Discovery of potential biomarker for smoking-related lung diseases
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Researchers from Boston University School of Medicine (BUSM) have demonstrated that a recently discovered class of molecule called microRNA (miRNAs), regulate the gene expression changes in airway cells that occur with smoking and lung cancer.
These findings, which appear in the on-line early edition of journal Proceedings of the National Academy of Sciences, may lead to a new, relatively non-invasive biomarker for smoking-related lung diseases.
Approximately 1.3 billion people smoke cigarettes worldwide, which contributes to five million preventable deaths per year. Smoking is a significant risk factor for lung cancer, the leading cause of cancer death in the United States and the world, with more than one million deaths worldwide annually. Eighty-five to 90 percent of subjects with lung cancer in the United States are current or former smokers with 10 to 20 percent of heavy smokers developing this disease. Because of the lack of effective diagnostic biomarkers and the inability to identify which current and former smokers are at greatest risk, lung cancer is most often diagnosed at a late stage where current therapies are largely ineffective.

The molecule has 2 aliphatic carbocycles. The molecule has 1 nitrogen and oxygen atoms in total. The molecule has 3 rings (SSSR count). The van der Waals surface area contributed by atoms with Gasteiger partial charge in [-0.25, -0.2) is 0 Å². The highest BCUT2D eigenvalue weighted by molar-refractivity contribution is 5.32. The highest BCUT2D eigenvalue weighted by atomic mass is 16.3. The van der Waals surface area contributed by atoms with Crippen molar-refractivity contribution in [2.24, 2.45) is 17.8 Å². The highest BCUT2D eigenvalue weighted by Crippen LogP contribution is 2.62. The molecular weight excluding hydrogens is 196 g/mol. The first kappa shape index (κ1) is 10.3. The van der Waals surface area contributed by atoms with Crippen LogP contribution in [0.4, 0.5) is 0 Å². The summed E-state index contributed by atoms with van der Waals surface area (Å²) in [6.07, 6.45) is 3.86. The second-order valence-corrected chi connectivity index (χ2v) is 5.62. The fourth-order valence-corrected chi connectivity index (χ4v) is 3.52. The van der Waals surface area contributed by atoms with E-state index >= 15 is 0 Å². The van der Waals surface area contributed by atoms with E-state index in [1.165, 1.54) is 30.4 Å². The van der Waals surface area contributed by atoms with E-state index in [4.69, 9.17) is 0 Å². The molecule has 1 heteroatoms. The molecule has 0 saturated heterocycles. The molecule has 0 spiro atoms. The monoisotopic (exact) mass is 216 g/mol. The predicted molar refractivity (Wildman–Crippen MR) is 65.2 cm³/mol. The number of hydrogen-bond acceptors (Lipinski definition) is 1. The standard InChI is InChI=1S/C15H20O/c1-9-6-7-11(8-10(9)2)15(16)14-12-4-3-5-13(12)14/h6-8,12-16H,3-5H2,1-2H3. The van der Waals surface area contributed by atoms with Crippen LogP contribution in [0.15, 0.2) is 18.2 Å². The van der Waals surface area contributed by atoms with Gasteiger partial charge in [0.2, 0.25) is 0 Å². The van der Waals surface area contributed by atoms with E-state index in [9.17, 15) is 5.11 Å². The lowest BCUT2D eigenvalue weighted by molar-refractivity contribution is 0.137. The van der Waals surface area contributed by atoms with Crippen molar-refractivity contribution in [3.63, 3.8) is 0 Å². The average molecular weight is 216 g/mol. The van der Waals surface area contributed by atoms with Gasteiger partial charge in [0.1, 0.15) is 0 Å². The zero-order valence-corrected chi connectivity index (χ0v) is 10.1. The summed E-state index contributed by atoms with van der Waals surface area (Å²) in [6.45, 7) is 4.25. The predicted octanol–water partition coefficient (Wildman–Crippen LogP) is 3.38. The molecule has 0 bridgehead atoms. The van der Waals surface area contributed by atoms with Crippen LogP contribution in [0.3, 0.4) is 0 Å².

A previous study by the same researchers reported a gene expression biomarker capable of distinguishing cytologically normal bronchial airway epithelial cells from smokers with and without lung cancer, serving as an early diagnostic biomarker for lung cancer. The importance of this “field-of-injury” concept is that it allows for the detection of lung cancer in tissues that are more readily sampled than the diseased lung tissue itself. In this study, the researchers profiled the miRNAs in these readily accessible airway epithelial cells and identified those that are differentially expressed with smoking.
Studying current and non-smokers, the researchers examined whole-genome miRNA and mRNA expression in bronchial airway epithelial brushings obtained at bronchoscopy and found 28 miRNAs to be differentially expressed in the majority of smokers. In addition, the researchers showed that by modulating the expression of one such miRNA (mir-218), it was sufficient to alter the expression of a subset of the mRNAs that are both predicted targets of this miRNA and altered by smoking in vivo.
“These studies suggest that smoking-dependent changes in miRNA expression levels mediate some of the smoking induced gene expression changes in airway epithelium and that miRNAs therefore play a role in the host response to environmental exposures and may contribute to the pathogenesis of smoking-related lung cancer,” said senior author Avrum Spira, MD, an associate professor of medicine and pathology at BUSM.
According to the researchers, it is hoped that miRNA profiles obtained from these cells may serve as relatively non-invasive biomarkers for smoking-related lung diseases.
“These microRNA changes may serve as more robust biomarkers in clinical samples given their role as regulators of multiple mRNAs and their relative resistance to degradation,” said first author Frank Schembri, MD, an assistant professor of medicine at BUSM.
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